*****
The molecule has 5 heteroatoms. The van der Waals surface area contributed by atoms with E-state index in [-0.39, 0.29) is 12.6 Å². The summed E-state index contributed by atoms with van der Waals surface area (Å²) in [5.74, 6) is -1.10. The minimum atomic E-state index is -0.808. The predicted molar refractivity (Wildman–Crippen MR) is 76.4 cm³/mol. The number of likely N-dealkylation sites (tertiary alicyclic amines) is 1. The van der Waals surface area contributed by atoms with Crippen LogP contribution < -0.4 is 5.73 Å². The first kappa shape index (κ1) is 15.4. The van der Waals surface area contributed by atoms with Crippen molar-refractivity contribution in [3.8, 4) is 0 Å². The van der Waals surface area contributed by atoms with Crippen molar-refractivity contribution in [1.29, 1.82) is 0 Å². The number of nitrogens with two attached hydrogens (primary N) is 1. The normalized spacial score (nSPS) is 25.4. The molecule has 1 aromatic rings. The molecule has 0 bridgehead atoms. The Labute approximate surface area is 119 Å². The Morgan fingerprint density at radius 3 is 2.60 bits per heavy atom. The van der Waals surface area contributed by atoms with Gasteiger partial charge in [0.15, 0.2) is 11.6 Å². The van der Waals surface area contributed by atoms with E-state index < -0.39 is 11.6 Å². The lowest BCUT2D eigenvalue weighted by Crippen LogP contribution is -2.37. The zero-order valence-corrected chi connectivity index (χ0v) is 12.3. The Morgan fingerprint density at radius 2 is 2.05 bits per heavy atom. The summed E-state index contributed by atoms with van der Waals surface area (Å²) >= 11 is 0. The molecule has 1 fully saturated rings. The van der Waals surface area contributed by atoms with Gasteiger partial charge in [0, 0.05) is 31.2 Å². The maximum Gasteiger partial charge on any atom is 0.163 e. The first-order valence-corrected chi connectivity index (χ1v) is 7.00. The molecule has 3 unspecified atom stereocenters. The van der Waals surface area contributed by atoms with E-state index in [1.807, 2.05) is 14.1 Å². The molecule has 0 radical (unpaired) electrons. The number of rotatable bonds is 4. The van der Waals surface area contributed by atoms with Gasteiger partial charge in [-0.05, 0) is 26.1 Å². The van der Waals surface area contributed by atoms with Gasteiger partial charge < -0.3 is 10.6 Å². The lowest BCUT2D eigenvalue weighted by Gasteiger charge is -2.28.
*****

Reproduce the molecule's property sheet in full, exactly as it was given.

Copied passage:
The molecule has 5 heteroatoms. The van der Waals surface area contributed by atoms with E-state index in [-0.39, 0.29) is 12.6 Å². The summed E-state index contributed by atoms with van der Waals surface area (Å²) in [5.74, 6) is -1.10. The minimum atomic E-state index is -0.808. The predicted molar refractivity (Wildman–Crippen MR) is 76.4 cm³/mol. The number of likely N-dealkylation sites (tertiary alicyclic amines) is 1. The van der Waals surface area contributed by atoms with Crippen LogP contribution < -0.4 is 5.73 Å². The first kappa shape index (κ1) is 15.4. The van der Waals surface area contributed by atoms with Crippen molar-refractivity contribution in [3.8, 4) is 0 Å². The van der Waals surface area contributed by atoms with Crippen molar-refractivity contribution in [1.29, 1.82) is 0 Å². The number of nitrogens with two attached hydrogens (primary N) is 1. The normalized spacial score (nSPS) is 25.4. The molecule has 1 aromatic rings. The molecule has 0 bridgehead atoms. The Labute approximate surface area is 119 Å². The Morgan fingerprint density at radius 3 is 2.60 bits per heavy atom. The van der Waals surface area contributed by atoms with Gasteiger partial charge in [0.15, 0.2) is 11.6 Å². The van der Waals surface area contributed by atoms with E-state index < -0.39 is 11.6 Å². The lowest BCUT2D eigenvalue weighted by Crippen LogP contribution is -2.37. The zero-order valence-corrected chi connectivity index (χ0v) is 12.3. The Morgan fingerprint density at radius 2 is 2.05 bits per heavy atom. The summed E-state index contributed by atoms with van der Waals surface area (Å²) >= 11 is 0. The molecule has 1 fully saturated rings. The van der Waals surface area contributed by atoms with Gasteiger partial charge in [0, 0.05) is 31.2 Å². The maximum Gasteiger partial charge on any atom is 0.163 e. The first-order valence-corrected chi connectivity index (χ1v) is 7.00. The molecule has 3 unspecified atom stereocenters. The van der Waals surface area contributed by atoms with E-state index in [1.807, 2.05) is 14.1 Å². The molecule has 0 radical (unpaired) electrons. The number of rotatable bonds is 4. The van der Waals surface area contributed by atoms with Gasteiger partial charge in [-0.05, 0) is 26.1 Å². The van der Waals surface area contributed by atoms with Gasteiger partial charge < -0.3 is 10.6 Å². The lowest BCUT2D eigenvalue weighted by Gasteiger charge is -2.28.